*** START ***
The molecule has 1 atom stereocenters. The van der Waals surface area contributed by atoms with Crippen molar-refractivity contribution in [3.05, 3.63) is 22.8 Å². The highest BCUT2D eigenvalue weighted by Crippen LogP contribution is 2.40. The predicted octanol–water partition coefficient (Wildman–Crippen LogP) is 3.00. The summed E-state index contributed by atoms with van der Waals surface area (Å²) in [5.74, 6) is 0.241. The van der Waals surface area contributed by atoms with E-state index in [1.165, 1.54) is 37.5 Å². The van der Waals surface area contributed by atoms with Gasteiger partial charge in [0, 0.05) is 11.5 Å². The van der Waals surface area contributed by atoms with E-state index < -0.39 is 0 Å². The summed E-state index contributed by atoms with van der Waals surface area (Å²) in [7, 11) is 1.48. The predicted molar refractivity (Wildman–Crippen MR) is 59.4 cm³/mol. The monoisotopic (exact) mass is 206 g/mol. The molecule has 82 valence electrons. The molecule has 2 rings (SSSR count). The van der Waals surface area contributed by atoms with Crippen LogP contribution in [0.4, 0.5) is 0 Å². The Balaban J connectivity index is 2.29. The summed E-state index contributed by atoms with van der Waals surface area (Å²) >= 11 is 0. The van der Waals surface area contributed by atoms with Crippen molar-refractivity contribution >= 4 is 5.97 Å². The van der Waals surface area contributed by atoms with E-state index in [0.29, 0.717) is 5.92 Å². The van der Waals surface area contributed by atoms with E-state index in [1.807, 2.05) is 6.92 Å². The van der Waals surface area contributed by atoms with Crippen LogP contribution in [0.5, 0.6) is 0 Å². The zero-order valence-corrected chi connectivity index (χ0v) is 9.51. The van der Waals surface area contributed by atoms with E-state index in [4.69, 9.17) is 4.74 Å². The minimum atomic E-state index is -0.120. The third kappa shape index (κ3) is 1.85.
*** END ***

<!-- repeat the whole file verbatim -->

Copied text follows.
The molecule has 1 atom stereocenters. The van der Waals surface area contributed by atoms with Crippen molar-refractivity contribution in [3.05, 3.63) is 22.8 Å². The highest BCUT2D eigenvalue weighted by Crippen LogP contribution is 2.40. The predicted octanol–water partition coefficient (Wildman–Crippen LogP) is 3.00. The summed E-state index contributed by atoms with van der Waals surface area (Å²) in [5.74, 6) is 0.241. The van der Waals surface area contributed by atoms with E-state index in [1.165, 1.54) is 37.5 Å². The van der Waals surface area contributed by atoms with Gasteiger partial charge in [0, 0.05) is 11.5 Å². The van der Waals surface area contributed by atoms with E-state index < -0.39 is 0 Å². The summed E-state index contributed by atoms with van der Waals surface area (Å²) in [7, 11) is 1.48. The predicted molar refractivity (Wildman–Crippen MR) is 59.4 cm³/mol. The monoisotopic (exact) mass is 206 g/mol. The molecule has 82 valence electrons. The molecule has 2 rings (SSSR count). The van der Waals surface area contributed by atoms with Crippen LogP contribution in [0.4, 0.5) is 0 Å². The Balaban J connectivity index is 2.29. The summed E-state index contributed by atoms with van der Waals surface area (Å²) >= 11 is 0. The van der Waals surface area contributed by atoms with Crippen molar-refractivity contribution >= 4 is 5.97 Å². The van der Waals surface area contributed by atoms with E-state index in [0.29, 0.717) is 5.92 Å². The van der Waals surface area contributed by atoms with E-state index in [1.807, 2.05) is 6.92 Å². The van der Waals surface area contributed by atoms with Crippen LogP contribution in [0.5, 0.6) is 0 Å². The zero-order valence-corrected chi connectivity index (χ0v) is 9.51. The van der Waals surface area contributed by atoms with E-state index in [4.69, 9.17) is 4.74 Å². The minimum atomic E-state index is -0.120. The third kappa shape index (κ3) is 1.85.